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Trade namesAklief
Other namesCD5789
  • 4-[3-(3-tert-Butyl-4-pyrrolidin-1-ylphenyl)-4-(2-hydroxyethoxy)phenyl]benzoic acid
Clinical data
Drug classRetinoid[1]
Main usesAcne[1]
Side effectsItchiness, irritation, easy sunburns[1]
  • Contraindicated
Routes of
External links
US NLMTrifarotene
License data
Legal status
Chemical and physical data
Molar mass459.586 g·mol−1
3D model (JSmol)
  • CC(C)(C)C1=C(C=CC(=C1)C2=C(C=CC(=C2)C3=CC=C(C=C3)C(=O)O)OCCO)N4CCCC4
  • InChI=1S/C29H33NO4/c1-29(2,3)25-19-23(10-12-26(25)30-14-4-5-15-30)24-18-22(11-13-27(24)34-17-16-31)20-6-8-21(9-7-20)28(32)33/h6-13,18-19,31H,4-5,14-17H2,1-3H3,(H,32,33)

Trifarotene, sold under the brand name Aklief, is a medication used for acne.[1] It is applied to the skin as a cream.[1] Moisturizer may also be used to help prevent irritation of the skin.[1]

Common side effects include itchiness, irritation, and easy sunburns.[1] There are concerns that use during pregnancy may harm the baby.[5] It is a retinoid; specifically a fourth generation selective retinoic acid receptor (RAR)-γ agonist.[1][6]

Trifarotene was approved for medical use in the United States, Canada, and Europe in 2019.[1][5] In the United States a 45 gram tube costs about 575 USD as of 2021.[7]

Medical uses

Trifarotene is used in the United States for the treatment of acne in people nine years of age and older.[4]

In both Canada and Australia, it is indicated for the treatment of acne of the face and/or the trunk in people twelve years of age and older.[2][3]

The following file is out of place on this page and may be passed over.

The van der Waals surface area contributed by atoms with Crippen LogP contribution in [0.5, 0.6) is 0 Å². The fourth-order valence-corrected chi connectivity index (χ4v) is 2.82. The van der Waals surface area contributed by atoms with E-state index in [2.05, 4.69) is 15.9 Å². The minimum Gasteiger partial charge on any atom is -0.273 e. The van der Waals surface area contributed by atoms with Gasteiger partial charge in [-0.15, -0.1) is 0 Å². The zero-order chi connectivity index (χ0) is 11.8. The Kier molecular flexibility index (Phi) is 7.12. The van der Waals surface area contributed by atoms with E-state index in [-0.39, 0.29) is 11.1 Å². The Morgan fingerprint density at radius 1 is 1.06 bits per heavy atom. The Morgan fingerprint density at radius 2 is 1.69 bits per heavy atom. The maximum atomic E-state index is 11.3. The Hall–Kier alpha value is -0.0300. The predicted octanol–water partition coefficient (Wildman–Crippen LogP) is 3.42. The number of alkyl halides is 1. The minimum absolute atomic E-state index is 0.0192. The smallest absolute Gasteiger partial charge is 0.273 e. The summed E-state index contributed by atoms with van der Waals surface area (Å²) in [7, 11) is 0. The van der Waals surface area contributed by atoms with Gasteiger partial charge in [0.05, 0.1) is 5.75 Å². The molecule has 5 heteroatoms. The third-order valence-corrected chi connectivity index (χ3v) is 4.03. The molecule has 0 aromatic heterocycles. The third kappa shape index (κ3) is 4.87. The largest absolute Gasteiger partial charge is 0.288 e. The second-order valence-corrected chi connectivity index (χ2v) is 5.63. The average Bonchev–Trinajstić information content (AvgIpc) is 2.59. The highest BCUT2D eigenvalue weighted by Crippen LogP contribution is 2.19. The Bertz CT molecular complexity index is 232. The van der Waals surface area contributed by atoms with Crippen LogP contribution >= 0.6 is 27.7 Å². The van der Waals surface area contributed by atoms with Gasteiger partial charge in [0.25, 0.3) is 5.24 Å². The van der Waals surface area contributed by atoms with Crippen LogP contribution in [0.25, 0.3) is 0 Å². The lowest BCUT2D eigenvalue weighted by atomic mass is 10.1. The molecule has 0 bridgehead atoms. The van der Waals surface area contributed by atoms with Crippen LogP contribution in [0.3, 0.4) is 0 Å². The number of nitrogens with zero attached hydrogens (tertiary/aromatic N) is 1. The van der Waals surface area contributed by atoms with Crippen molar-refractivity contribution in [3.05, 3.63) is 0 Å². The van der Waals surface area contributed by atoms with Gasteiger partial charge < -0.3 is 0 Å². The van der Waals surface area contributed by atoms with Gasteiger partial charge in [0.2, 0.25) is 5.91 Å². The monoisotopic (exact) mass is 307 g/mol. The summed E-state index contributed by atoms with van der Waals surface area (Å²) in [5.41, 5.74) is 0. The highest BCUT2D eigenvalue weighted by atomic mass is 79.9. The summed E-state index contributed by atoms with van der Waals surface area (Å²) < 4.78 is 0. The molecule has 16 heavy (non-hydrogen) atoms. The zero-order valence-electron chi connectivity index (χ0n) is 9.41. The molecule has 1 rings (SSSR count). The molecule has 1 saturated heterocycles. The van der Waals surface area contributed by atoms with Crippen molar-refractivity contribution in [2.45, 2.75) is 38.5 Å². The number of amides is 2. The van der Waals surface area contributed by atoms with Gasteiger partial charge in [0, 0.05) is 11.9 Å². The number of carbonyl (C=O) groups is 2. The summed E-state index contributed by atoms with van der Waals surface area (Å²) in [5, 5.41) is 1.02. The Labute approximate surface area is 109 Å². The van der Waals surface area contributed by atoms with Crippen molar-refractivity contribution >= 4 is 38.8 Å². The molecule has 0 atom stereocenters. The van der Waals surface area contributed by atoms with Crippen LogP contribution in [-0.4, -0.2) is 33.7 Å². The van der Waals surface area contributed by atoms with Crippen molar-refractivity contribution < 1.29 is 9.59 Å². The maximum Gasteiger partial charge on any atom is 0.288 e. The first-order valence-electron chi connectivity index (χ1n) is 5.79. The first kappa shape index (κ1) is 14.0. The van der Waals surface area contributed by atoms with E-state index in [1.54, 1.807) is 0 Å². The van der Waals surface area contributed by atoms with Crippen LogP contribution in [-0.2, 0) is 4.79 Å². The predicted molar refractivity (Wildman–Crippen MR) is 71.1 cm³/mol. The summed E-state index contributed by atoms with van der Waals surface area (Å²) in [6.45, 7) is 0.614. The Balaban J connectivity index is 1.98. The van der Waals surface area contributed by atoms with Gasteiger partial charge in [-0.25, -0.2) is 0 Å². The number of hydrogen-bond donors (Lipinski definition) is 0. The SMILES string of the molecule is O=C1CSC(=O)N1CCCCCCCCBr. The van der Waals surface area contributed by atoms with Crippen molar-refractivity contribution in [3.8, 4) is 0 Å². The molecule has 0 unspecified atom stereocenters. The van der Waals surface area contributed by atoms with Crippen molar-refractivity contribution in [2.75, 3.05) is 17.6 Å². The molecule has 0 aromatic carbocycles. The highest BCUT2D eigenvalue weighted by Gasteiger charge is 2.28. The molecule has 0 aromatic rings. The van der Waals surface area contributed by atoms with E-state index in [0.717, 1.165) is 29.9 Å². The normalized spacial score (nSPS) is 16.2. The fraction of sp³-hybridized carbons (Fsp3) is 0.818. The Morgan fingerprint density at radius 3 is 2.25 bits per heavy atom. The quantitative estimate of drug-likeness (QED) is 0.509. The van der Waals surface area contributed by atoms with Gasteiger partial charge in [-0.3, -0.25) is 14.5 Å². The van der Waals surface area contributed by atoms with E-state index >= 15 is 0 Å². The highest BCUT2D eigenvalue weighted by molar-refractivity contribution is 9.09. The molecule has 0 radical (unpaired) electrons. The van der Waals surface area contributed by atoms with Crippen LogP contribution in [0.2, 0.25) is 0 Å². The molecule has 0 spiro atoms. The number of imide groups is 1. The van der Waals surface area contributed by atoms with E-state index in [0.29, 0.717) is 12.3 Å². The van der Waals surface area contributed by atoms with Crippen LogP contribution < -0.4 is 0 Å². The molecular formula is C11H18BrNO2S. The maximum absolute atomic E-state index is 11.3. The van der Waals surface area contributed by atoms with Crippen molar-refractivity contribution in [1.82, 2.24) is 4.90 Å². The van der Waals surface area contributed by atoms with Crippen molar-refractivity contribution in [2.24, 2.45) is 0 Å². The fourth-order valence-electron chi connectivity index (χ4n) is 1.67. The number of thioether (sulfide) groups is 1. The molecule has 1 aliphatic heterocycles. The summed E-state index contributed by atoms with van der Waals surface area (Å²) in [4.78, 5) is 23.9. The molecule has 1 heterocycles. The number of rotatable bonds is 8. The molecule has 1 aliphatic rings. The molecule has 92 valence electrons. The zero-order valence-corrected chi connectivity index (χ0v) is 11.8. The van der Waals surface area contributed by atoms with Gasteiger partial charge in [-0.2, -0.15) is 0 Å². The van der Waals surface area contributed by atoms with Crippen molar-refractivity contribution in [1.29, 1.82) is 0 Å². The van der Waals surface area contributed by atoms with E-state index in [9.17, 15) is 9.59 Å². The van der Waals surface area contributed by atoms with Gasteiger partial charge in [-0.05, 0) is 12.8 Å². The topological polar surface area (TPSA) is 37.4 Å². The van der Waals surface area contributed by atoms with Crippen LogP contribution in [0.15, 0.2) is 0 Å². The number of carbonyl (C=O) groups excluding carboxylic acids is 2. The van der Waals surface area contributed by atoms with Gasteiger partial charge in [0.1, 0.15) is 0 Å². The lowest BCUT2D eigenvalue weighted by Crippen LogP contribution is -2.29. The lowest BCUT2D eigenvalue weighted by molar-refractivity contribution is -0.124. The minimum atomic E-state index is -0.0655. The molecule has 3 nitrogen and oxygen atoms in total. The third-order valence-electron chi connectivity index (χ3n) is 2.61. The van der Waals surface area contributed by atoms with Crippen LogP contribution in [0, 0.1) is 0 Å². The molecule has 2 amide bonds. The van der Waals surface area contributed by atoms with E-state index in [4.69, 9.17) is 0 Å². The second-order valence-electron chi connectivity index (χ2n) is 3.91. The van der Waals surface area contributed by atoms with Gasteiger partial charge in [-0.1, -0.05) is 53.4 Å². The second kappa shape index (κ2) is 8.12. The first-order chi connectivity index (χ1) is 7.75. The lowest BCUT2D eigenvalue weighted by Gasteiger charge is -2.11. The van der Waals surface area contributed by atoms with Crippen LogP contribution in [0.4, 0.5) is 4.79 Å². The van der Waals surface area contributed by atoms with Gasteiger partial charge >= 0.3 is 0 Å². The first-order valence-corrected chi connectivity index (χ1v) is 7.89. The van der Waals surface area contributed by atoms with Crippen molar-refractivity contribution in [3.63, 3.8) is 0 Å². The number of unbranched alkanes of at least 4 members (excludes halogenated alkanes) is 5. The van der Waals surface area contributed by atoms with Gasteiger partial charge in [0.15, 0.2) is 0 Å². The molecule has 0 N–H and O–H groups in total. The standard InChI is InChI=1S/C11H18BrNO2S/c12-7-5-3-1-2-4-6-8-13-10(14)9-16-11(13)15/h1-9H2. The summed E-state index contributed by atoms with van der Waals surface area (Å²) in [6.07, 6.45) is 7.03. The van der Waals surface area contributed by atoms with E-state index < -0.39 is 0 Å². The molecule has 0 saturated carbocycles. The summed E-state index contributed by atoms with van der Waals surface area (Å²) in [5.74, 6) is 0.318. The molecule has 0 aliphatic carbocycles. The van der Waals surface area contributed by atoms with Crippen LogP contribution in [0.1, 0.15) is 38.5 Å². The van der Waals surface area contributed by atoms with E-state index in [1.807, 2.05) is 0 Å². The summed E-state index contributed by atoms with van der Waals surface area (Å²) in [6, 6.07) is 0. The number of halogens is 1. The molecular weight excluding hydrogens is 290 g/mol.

It is used by applying it to the skin once per day at a dose of 0.005%.[1]

Side effects

Side effects may include skin irritation.[4][8]

Society and culture

Legal status

Trifarotene was approved for medical use in the United States in October 2019,[9] in Canada in November 2019,[3] and in Australia in January 2021.[2]

It was granted orphan drug designation for the treatment of congenital ichthyosis by both the U.S. Food and Drug Administration (FDA) and the European Medicines Agency (EMA).[10][11] In December 2019, its labelling and package leaflet text received a decentralised approval for 16 European countries.[12] The current approval status in each of these 16 countries is unknown.


  1. 1.0 1.1 1.2 1.3 1.4 1.5 1.6 1.7 1.8 1.9 "Trifarotene Monograph for Professionals". Retrieved 19 September 2021.
  2. 2.0 2.1 2.2 2.3 "Trifarotene Product Information". Therapeutic Goods Administration (TGA). Retrieved 23 May 2021.
  3. 3.0 3.1 3.2
  4. 4.0 4.1 4.2 "Aklief- trifarotene cream". DailyMed. Retrieved 22 May 2021.
  5. 5.0 5.1 "Australian Public Assessment Report for Trifarotene" (PDF). Retrieved 19 September 2021.
  6. Scott LJ (November 2019). "Trifarotene: First Approval". Drugs. 79 (17): 1905–1909. doi:10.1007/s40265-019-01218-6. PMID 31713811. S2CID 207964653.
  7. "Aklief Prices, Coupons & Savings Tips - GoodRx". GoodRx. Retrieved 19 September 2021.
  8. "Drug Trials Snapshots: Aklief". U.S. Food and Drug Administration (FDA). 11 October 2019. Archived from the original on 19 November 2019. Retrieved 18 November 2019. Public Domain This article incorporates text from this source, which is in the public domain.
  9. "Drug Approval Package: Aklief". U.S. Food and Drug Administration (FDA). 21 October 2019. Archived from the original on 19 November 2019. Retrieved 18 November 2019.
  10. "Trifarotene Orphan Drug Designations and Approvals". U.S. Food and Drug Administration (FDA). 24 December 1999. Retrieved 19 August 2020.
  11. "EU/3/20/2264". European Medicines Agency (EMA). 12 August 2020. Retrieved 19 August 2020.
  12. "Galderma receives a positive outcome through the European Decentralised Procedure for AKLIEF (trifarotene 50 mcg/g cream), the first new retinoid molecule for acne in the European Union in 25 years". Businesswire. 20 December 2019.

External links